Wikipedia:Reference desk/Archives/Language/2008 June 10

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June 10[edit]

Insults in Calvino's Cavaliere Inesistente[edit]

I recently ran across this list of insults, allegedly "in all the languages of the Christians and the Moors", in Calvino's Cavaliere Inesistente:

-Khar as-Sus!
-Escremento di verme!
-Mushrik! Sozo! Mozo! Escalvao! Marrano! Hijo de puta! Zabalkan! Merde!

I recognize "escremento di verme" and "merde" and can guess at the meaning of "hijo de puta", but what about the others? Are they actual existing insults in any language, or are they just random vaguely Arabic-sounding words? Knowing Calvino, I would expect the list of insults to be some sort of pun, and I fear I might be missing the joke here. -- Ferkelparade π 07:51, 10 June 2008 (UTC)

"Khar as-Sus" is the same as "escremento di verme", in Arabic. We have an article about marranos. "Mushrik" is a sinner, from shirk. I don't recognize the others. Adam Bishop (talk) 08:19, 10 June 2008 (UTC)
"Sozo, mozo, escalvao!" is from Contrasto con la donna genovese by Raimbaut de Vaqueiras. It is Genoese and this book translates it as "filthy, stupid and cropped like a thief". DAVID ŠENEK 11:18, 10 June 2008 (UTC)

Zabal (Ar.) and zebel (Per.) mean "dung"; and kan is the same as khan in some names like Genghiz Khan. Together they refer nowadays to an astute, crafty person. --Omidinist (talk) 11:25, 10 June 2008 (UTC)

Thanks, everyone - that covers everything. -- Ferkelparade π 18:42, 10 June 2008 (UTC)

Proper term for a flipboard?[edit]

Hi there - looking for a little help as to what a flipboard is actually called? Wikipedia refers to them as a type of dynamic display, but I'm sure there's a more specific name for them. I'm looking for a good image of one, but it's kind of hard to search without the proper term. Thanks in advance! --131.111.135.84 (talk) 09:18, 10 June 2008 (UTC)

Split-flap display, or Solari indicators, after the manufacturer. — Pek, on behalf of Tivedshambo (talk) 13:09, 10 June 2008 (UTC)

Question![edit]

How do you add the suffix -ian to the name Kelly, properly?

'Kellian', I would assume. 'Kellyan' just looks funny, and 'Kellyian' is definitely not right. You could also hyphenate it as 'Kelly-an', but that looks like a girl's name, and not an adjective.--ChokinBako (talk) 10:32, 10 June 2008 (UTC)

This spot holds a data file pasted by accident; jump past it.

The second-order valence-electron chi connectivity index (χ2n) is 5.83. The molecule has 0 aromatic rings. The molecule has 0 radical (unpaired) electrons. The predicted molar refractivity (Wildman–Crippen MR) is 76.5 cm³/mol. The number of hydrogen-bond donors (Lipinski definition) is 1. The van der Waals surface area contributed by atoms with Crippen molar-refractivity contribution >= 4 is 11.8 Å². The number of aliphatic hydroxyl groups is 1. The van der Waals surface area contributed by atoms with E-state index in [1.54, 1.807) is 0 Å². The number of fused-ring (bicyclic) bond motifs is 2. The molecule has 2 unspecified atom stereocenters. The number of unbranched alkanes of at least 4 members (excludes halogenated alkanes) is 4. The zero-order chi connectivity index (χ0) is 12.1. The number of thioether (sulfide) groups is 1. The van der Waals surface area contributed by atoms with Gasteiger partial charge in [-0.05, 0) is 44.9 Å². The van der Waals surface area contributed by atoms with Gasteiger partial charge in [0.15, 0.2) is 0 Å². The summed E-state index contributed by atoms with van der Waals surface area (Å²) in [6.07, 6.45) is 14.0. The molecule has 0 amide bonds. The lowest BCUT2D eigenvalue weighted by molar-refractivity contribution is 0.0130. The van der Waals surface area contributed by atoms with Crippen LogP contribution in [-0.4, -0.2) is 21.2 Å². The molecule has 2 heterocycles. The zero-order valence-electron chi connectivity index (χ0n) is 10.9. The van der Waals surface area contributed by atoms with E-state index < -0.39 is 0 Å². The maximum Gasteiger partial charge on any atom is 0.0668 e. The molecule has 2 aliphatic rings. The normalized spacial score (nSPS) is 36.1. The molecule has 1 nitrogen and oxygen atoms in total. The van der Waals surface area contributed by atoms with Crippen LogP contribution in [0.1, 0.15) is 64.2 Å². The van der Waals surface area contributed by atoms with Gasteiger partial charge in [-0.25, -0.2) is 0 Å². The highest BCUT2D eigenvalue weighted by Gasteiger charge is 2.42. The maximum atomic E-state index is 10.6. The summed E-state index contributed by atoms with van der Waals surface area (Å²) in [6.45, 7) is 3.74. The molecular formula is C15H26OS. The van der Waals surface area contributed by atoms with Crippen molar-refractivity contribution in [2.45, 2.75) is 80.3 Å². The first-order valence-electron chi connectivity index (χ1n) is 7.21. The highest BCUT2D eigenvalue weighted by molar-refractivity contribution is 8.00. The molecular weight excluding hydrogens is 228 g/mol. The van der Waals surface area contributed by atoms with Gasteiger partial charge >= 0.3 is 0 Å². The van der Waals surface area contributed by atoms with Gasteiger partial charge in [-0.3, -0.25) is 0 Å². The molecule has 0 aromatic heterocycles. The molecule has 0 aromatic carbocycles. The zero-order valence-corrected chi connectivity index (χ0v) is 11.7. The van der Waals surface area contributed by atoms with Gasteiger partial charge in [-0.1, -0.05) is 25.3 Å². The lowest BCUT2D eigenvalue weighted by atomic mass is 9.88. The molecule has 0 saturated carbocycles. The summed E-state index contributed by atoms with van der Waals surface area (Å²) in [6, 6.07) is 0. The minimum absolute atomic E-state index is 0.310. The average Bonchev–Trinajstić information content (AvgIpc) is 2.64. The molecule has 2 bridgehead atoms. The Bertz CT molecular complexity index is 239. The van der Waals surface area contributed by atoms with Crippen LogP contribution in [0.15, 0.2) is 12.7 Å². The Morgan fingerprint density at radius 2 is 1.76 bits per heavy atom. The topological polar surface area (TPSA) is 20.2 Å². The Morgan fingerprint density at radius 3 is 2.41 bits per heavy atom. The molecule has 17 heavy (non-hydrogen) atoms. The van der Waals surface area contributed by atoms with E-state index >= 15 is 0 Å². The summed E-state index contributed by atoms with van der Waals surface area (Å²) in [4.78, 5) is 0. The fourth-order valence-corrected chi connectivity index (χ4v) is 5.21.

I would avoid the suffix if at all possible and instead use phrases like "inspired by Kelly", "followers of Kelly", "students of Kelly", or whatever. If you absolutely must tack on the suffix, I would prefer "Kellyan", even though I agree that it looks funny, because "Kellian" looks inaccurate to me. It suggests something associated with a person or place named "Kell". Marco polo (talk) 12:30, 10 June 2008 (UTC)
'Kelly-esque', perhaps? Obviously it depends on the context, but if this fits, then it seems perfectly ok to me. --ChokinBako (talk) 12:33, 10 June 2008 (UTC)
For Chomsky, it's "Chomskyan", so I don't see why it couldn't be Kellyan. —Angr 16:25, 11 June 2008 (UTC)
Kellyan is probably the best choice, if such a word has to be coined. Kellyesque (no hyphen, btw) would be used to describe some behaviour (by others) that resembled whatever Kelly was known for, rather than something associated with Kelly personally. This class of adjective seems confined to certain select notable people (Victorian, Edwardian, Georgian, Carolingian, Shakespearean, Beethovenian, Mozartian, Dickensian, Churchillian, Shavian and a few others). It's not generally extendable to all notable persons (although who gets to decide who's "in" and who's "out" beats me). We never hear, for example, of the "Kennedian" period, or the "Nixonian" approach to truth in government, or the "Gershwinian" style, or the "Goethian" genre. -- JackofOz (talk) 23:11, 11 June 2008 (UTC)
We do, however, occasionally read about "Goethean science", some of us even went to schools where it was taught. :-| ---Sluzzelin talk 23:25, 11 June 2008 (UTC)
Well, whaddaya know. Thanks, Sluzzz. -- JackofOz (talk) 00:20, 12 June 2008 (UTC)
In fact, here's a list of them. There are quite a lot more than I imagined, but it's still a tiny proportion of notable people.-- JackofOz (talk) 06:44, 12 June 2008 (UTC)
I saw you visited that list two years ago, and I had the same question now as you did then. ---Sluzzelin talk 15:07, 12 June 2008 (UTC)
Great minds, etc. Thanks for reminding me; I had completely forgotten. :) -- JackofOz (talk) 22:23, 12 June 2008 (UTC)

Mystery character[edit]

Hello all; I've been trying to find Unicode codepoints for all the characters on the Wikipedia puzzle-globe; I think I've managed most of them, but there are still one or two mysterious ones, namely the two to the left of the Hebrew resh (which is U+05E8). You can check my table of research on m:Talk:Errors in the Wikipedia logo for reference. Any thoughts? --tiny plastic Grey Knight 12:26, 10 June 2008 (UTC)